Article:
There are two subspecies of Pacific reef-egret, Egretta sacra sacra and Egretta sacra albolineata, with the latter being slightly larger and often having a partly black bill. The Pacific reef-egret also varies slightly in colouration across its range. For example, dark-morph individuals from Indonesia tend to have more pronounced white streaking on the chin and throat, while those from Australia are usually darker in appearance (2) (4). Of the two colour morphs, the dark morph appears to be more common (3), with a greater proportion of dark individuals occurring in the northern and southern parts of the range. The white morph of the Pacific reef-egret tends to be more common in the tropics (2) (4).

The calls of the Pacific reef-egret include a grunting ‘ork’, given while feeding, as well as harsh croaks and squawks (2) (4), a deep ‘gruk’, and a nasal ‘gyaaah gyaaah’ (3).

The Pacific reef-egret is widespread in coastal areas from Japan and Korea, through Southeast Asia to Australia and New Zealand. It also occurs on islands in the southwest Pacific (2) (3) (4) (5) (6), as far east as the Marquesas and Tuamotus Islands (2) (4). Throughout its range, the Pacific reef-egret is largely restricted to the coast, rarely being found more than 100 kilometres inland (2).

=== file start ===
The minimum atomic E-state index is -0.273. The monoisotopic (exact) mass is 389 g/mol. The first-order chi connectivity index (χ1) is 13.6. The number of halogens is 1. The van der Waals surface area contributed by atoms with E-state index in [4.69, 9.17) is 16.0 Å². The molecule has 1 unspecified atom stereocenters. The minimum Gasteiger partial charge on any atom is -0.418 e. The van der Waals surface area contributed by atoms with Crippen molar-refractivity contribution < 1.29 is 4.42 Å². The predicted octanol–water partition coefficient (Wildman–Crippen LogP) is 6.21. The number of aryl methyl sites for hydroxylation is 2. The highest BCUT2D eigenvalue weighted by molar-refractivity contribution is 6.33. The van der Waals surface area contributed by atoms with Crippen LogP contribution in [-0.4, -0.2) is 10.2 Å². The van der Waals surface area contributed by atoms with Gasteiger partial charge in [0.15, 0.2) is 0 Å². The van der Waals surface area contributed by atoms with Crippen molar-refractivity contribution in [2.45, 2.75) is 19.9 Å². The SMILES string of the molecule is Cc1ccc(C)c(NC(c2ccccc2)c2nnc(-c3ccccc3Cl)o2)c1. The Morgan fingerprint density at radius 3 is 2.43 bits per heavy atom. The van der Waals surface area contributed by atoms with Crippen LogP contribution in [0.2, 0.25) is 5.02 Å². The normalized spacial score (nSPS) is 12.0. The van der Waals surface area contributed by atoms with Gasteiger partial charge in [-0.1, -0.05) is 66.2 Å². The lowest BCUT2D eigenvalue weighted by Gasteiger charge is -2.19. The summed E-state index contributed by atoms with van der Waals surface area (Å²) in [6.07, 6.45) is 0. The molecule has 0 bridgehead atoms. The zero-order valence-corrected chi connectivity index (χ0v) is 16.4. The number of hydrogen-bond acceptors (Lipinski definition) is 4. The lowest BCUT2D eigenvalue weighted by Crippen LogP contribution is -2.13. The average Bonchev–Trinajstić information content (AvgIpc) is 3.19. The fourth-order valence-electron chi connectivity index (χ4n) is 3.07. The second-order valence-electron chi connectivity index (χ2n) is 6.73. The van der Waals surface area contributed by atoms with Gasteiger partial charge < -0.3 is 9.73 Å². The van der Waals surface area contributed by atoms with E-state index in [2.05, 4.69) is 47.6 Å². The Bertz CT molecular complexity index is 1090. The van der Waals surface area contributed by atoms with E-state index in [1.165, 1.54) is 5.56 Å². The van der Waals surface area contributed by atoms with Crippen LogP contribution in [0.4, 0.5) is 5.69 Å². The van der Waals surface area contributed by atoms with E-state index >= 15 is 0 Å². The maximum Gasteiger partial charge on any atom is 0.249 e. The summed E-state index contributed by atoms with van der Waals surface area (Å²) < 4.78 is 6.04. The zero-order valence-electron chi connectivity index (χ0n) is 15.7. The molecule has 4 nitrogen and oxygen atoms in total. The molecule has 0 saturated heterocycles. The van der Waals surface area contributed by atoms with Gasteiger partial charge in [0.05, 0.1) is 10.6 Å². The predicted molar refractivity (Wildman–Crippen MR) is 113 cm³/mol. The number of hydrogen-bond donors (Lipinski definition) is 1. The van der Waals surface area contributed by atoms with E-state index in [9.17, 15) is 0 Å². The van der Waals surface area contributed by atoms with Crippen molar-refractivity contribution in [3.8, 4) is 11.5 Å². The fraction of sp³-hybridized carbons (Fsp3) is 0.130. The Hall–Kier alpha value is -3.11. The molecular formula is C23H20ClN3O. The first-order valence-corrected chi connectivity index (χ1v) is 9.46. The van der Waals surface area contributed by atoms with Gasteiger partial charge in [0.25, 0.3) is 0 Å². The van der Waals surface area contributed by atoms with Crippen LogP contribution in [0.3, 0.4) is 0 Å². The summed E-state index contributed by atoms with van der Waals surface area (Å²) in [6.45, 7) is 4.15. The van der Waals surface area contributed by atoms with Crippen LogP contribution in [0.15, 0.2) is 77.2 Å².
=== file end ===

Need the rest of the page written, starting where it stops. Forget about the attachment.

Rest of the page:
The subspecies E. s. albolineata is found on New Caledonia and the Loyalty Islands (2) (4).

The Pacific reef-egret is a species of the ocean shore, mainly inhabiting rocky coasts and nearby shallow reefs (2) (3) (4). It also uses mangrove-lined shores, mudflats, beaches, and tidal rivers and creeks (2) (3), although it tends to avoid sandy shores or those that are steeply shelved (4).

Although predominantly a coastal species, the Pacific reef-egret is occasionally seen slightly further inland, where it may use shallow marshland, lake edges and fields not far from the coast (2) (4).